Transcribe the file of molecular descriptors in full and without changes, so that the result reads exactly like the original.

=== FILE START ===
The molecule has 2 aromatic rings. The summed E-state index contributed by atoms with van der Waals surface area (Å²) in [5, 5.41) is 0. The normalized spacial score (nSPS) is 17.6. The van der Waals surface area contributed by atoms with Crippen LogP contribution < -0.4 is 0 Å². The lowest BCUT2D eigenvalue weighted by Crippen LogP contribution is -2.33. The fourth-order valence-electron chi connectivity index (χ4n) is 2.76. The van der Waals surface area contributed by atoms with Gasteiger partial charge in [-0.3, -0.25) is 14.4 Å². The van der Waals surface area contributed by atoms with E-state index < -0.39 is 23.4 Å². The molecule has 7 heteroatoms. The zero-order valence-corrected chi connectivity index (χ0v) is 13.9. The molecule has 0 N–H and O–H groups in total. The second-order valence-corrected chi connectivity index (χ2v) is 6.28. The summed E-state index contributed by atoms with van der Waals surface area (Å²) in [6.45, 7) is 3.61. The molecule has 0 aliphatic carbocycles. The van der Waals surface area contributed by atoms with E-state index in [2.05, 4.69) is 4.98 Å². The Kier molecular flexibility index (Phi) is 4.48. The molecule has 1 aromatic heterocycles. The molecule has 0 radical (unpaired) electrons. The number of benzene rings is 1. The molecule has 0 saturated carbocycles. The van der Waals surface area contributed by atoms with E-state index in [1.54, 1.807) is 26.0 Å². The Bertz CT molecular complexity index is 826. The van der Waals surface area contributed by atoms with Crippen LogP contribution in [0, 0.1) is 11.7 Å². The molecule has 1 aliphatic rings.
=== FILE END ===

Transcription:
The molecule has 2 aromatic rings. The summed E-state index contributed by atoms with van der Waals surface area (Å²) in [5, 5.41) is 0. The normalized spacial score (nSPS) is 17.6. The van der Waals surface area contributed by atoms with Crippen LogP contribution < -0.4 is 0 Å². The lowest BCUT2D eigenvalue weighted by Crippen LogP contribution is -2.33. The fourth-order valence-electron chi connectivity index (χ4n) is 2.76. The van der Waals surface area contributed by atoms with Gasteiger partial charge in [-0.3, -0.25) is 14.4 Å². The van der Waals surface area contributed by atoms with E-state index < -0.39 is 23.4 Å². The molecule has 7 heteroatoms. The zero-order valence-corrected chi connectivity index (χ0v) is 13.9. The molecule has 0 N–H and O–H groups in total. The second-order valence-corrected chi connectivity index (χ2v) is 6.28. The summed E-state index contributed by atoms with van der Waals surface area (Å²) in [6.45, 7) is 3.61. The molecule has 0 aliphatic carbocycles. The van der Waals surface area contributed by atoms with E-state index in [2.05, 4.69) is 4.98 Å². The Kier molecular flexibility index (Phi) is 4.48. The molecule has 1 aromatic heterocycles. The molecule has 0 radical (unpaired) electrons. The number of benzene rings is 1. The molecule has 0 saturated carbocycles. The van der Waals surface area contributed by atoms with E-state index in [1.54, 1.807) is 26.0 Å². The Bertz CT molecular complexity index is 826. The van der Waals surface area contributed by atoms with Crippen LogP contribution in [0, 0.1) is 11.7 Å². The molecule has 1 aliphatic rings.